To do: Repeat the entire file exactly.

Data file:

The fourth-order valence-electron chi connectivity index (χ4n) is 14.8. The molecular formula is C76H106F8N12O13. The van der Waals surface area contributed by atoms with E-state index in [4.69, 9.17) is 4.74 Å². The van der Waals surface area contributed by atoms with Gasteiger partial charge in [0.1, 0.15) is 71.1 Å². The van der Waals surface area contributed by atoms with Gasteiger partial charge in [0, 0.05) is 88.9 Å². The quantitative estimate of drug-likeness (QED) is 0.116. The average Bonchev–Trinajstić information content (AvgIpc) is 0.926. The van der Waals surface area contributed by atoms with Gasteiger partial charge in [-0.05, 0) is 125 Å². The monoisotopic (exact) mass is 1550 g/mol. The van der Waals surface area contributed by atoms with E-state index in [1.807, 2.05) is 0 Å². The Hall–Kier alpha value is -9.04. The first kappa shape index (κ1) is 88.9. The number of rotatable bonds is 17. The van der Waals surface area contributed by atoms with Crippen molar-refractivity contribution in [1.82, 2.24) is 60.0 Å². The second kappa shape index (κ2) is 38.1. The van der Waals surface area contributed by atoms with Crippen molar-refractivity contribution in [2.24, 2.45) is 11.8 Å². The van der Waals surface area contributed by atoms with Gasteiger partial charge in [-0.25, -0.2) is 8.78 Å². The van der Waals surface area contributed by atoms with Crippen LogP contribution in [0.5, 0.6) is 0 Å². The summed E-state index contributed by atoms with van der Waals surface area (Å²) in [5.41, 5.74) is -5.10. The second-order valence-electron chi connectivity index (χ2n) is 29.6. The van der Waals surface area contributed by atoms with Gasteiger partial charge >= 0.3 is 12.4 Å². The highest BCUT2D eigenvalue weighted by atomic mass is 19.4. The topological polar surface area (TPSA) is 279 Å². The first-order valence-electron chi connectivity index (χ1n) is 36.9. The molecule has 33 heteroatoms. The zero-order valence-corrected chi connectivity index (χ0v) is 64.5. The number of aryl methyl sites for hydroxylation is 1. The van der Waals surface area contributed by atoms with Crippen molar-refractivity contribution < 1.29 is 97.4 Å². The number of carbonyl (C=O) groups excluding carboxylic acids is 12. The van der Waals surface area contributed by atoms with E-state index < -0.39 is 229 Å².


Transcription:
The fourth-order valence-electron chi connectivity index (χ4n) is 14.8. The molecular formula is C76H106F8N12O13. The van der Waals surface area contributed by atoms with E-state index in [4.69, 9.17) is 4.74 Å². The van der Waals surface area contributed by atoms with Gasteiger partial charge in [0.1, 0.15) is 71.1 Å². The van der Waals surface area contributed by atoms with Gasteiger partial charge in [0, 0.05) is 88.9 Å². The quantitative estimate of drug-likeness (QED) is 0.116. The average Bonchev–Trinajstić information content (AvgIpc) is 0.926. The van der Waals surface area contributed by atoms with Gasteiger partial charge in [-0.05, 0) is 125 Å². The monoisotopic (exact) mass is 1550 g/mol. The van der Waals surface area contributed by atoms with E-state index in [1.807, 2.05) is 0 Å². The Hall–Kier alpha value is -9.04. The first kappa shape index (κ1) is 88.9. The number of rotatable bonds is 17. The van der Waals surface area contributed by atoms with Crippen molar-refractivity contribution in [1.82, 2.24) is 60.0 Å². The second kappa shape index (κ2) is 38.1. The van der Waals surface area contributed by atoms with Crippen molar-refractivity contribution in [2.24, 2.45) is 11.8 Å². The van der Waals surface area contributed by atoms with Gasteiger partial charge in [-0.25, -0.2) is 8.78 Å². The van der Waals surface area contributed by atoms with Crippen LogP contribution in [0.5, 0.6) is 0 Å². The summed E-state index contributed by atoms with van der Waals surface area (Å²) in [5.41, 5.74) is -5.10. The second-order valence-electron chi connectivity index (χ2n) is 29.6. The van der Waals surface area contributed by atoms with Gasteiger partial charge >= 0.3 is 12.4 Å². The highest BCUT2D eigenvalue weighted by atomic mass is 19.4. The topological polar surface area (TPSA) is 279 Å². The first-order valence-electron chi connectivity index (χ1n) is 36.9. The molecule has 33 heteroatoms. The zero-order valence-corrected chi connectivity index (χ0v) is 64.5. The number of aryl methyl sites for hydroxylation is 1. The van der Waals surface area contributed by atoms with Crippen molar-refractivity contribution < 1.29 is 97.4 Å². The number of carbonyl (C=O) groups excluding carboxylic acids is 12. The van der Waals surface area contributed by atoms with E-state index < -0.39 is 229 Å².